The 11 Best Covers From Grant Morrison’s New X-Men Run (Ranked)


  • New X-Men
    was a groundbreaking refresh of the franchise for the new millennium, something attested to by its series of iconic covers.

  • Covers by artists like Frank Quietly, Phil Jiminez, and others, often featuring single characters in model-like poses, helped define the series during its successful three-year run.
  • New X-Men
    covers often offer insightful, if subtle, commentary on the story inside, making them essential to the overall narrative of the book.



Grant Morrison’s New X-Men run is one of the most important X-Men series ever published by Marvel Comics – and these eleven covers are the highlights of the entire run. Morrison’s series began in 2001, following a critically rough time for the X-Books. As the writer of New X-Men, Morrison brought the franchise into the 21st century.

Morrison’s stories emphasize evolution in a variety of ways: progression in the X-Men’s ethos, the introduction of secondary mutations for classic characters, the further development of mutant culture, or the X-Men film-new aesthetic, much of it designed by artist Frank Quitely. This New X-Men run is still talked about decades later, and the art is as much a part of why as Morrison’s writing; as the first thing that grabs a comic reader’s attention, covers are essential to a book’s success. The New X-Men covers below highlight the best aspects of this run, from character designs, stories, and themes, to images that just look plain cool.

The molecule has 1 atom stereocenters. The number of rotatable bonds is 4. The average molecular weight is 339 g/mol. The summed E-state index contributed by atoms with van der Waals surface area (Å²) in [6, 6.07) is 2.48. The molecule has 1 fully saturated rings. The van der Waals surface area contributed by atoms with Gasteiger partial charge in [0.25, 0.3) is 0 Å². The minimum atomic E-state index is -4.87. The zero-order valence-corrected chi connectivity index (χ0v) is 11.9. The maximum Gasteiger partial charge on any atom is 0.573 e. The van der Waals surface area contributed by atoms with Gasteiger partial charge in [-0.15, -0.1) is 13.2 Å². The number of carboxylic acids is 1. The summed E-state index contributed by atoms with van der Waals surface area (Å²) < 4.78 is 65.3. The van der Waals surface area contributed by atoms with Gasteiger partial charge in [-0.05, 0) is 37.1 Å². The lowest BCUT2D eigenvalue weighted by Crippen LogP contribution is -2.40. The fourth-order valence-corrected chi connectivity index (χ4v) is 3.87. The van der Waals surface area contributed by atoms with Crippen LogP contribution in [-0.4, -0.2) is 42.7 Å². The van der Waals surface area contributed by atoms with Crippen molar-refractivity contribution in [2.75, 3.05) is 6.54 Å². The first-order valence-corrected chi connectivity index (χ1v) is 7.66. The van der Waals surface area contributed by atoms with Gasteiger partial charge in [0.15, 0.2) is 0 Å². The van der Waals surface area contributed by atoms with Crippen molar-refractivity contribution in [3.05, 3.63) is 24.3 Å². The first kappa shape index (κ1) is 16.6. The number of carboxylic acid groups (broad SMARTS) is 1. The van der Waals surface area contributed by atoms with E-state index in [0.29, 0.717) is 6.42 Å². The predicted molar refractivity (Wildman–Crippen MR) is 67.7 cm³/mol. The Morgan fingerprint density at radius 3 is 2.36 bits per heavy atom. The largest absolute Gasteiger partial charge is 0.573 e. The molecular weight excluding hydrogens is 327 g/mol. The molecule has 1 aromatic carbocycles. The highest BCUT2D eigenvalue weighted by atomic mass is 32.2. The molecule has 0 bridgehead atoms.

Marvel’s ongoing X-Men Volume 2 was retitled New X-Men when Grant Morrison took over in May 2001. Their run retained the original numbering, beginning with New X-Men #114, and culminating with New X-Men #156, released in March 2004.

11 New X-Men #129 (Cover by Igor Kordey)

Shows What The Series’ Most Underrated Artist Was Capable Of

Fantomex on Igor Kordey's cover to New X-Men #129

Artist Igor Kordey’s work on New X-Men was criticized for being sloppy, but his New X-Men #129 cover provides a true look at his talent. The use of perspective – as the newly introduced Fantomex drops into Paris – is fantastic, giving the viewer a unique angle, while also emphasizing the character’s musculature. This figurework is a strength of Kordey’s work in this arc, even when other aspects of his art are messier, which was only due to the short amount of time he had to illustrate his issues. This is also the first cover of many on this list featuring only a single character; a staple of Morrison’s New X-Men run.

10 New X-Men #132 (Cover by Frank Quitely)

Demonstrates How Magneto Became A Symbol For Mutantkind

A statue of Magneto on Frank Quitely's cover to New X-Men #132